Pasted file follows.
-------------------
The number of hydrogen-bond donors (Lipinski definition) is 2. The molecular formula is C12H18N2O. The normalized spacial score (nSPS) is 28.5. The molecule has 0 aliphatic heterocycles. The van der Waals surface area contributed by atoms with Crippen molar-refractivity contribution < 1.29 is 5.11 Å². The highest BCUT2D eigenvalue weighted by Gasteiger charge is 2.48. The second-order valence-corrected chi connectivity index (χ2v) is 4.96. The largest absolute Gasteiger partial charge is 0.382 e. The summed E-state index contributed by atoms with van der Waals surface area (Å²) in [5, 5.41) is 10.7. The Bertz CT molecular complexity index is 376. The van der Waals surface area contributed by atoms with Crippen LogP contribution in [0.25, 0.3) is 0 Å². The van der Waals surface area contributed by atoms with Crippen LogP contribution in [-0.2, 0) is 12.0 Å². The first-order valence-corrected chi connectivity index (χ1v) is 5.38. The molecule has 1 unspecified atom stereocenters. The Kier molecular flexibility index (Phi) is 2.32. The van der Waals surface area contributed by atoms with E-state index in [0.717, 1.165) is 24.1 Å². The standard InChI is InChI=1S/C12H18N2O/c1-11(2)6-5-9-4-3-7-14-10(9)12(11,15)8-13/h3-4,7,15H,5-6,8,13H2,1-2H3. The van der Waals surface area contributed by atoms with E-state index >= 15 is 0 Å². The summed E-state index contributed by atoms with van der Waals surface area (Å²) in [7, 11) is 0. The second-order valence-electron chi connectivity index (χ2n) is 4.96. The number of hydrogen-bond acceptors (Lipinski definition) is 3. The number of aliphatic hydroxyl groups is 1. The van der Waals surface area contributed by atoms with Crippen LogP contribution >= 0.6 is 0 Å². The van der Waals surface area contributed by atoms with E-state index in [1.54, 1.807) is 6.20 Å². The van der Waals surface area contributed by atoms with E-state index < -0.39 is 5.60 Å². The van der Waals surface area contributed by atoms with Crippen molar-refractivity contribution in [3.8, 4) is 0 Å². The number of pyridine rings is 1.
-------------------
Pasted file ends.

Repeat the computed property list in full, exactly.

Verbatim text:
The number of hydrogen-bond donors (Lipinski definition) is 2. The molecular formula is C12H18N2O. The normalized spacial score (nSPS) is 28.5. The molecule has 0 aliphatic heterocycles. The van der Waals surface area contributed by atoms with Crippen molar-refractivity contribution < 1.29 is 5.11 Å². The highest BCUT2D eigenvalue weighted by Gasteiger charge is 2.48. The second-order valence-corrected chi connectivity index (χ2v) is 4.96. The largest absolute Gasteiger partial charge is 0.382 e. The summed E-state index contributed by atoms with van der Waals surface area (Å²) in [5, 5.41) is 10.7. The Bertz CT molecular complexity index is 376. The van der Waals surface area contributed by atoms with Crippen LogP contribution in [0.25, 0.3) is 0 Å². The van der Waals surface area contributed by atoms with Crippen LogP contribution in [-0.2, 0) is 12.0 Å². The first-order valence-corrected chi connectivity index (χ1v) is 5.38. The molecule has 1 unspecified atom stereocenters. The Kier molecular flexibility index (Phi) is 2.32. The van der Waals surface area contributed by atoms with E-state index in [0.717, 1.165) is 24.1 Å². The standard InChI is InChI=1S/C12H18N2O/c1-11(2)6-5-9-4-3-7-14-10(9)12(11,15)8-13/h3-4,7,15H,5-6,8,13H2,1-2H3. The van der Waals surface area contributed by atoms with E-state index >= 15 is 0 Å². The summed E-state index contributed by atoms with van der Waals surface area (Å²) in [7, 11) is 0. The second-order valence-electron chi connectivity index (χ2n) is 4.96. The number of hydrogen-bond acceptors (Lipinski definition) is 3. The number of aliphatic hydroxyl groups is 1. The van der Waals surface area contributed by atoms with Crippen LogP contribution >= 0.6 is 0 Å². The van der Waals surface area contributed by atoms with E-state index in [1.54, 1.807) is 6.20 Å². The van der Waals surface area contributed by atoms with E-state index < -0.39 is 5.60 Å². The van der Waals surface area contributed by atoms with Crippen molar-refractivity contribution in [3.8, 4) is 0 Å². The number of pyridine rings is 1.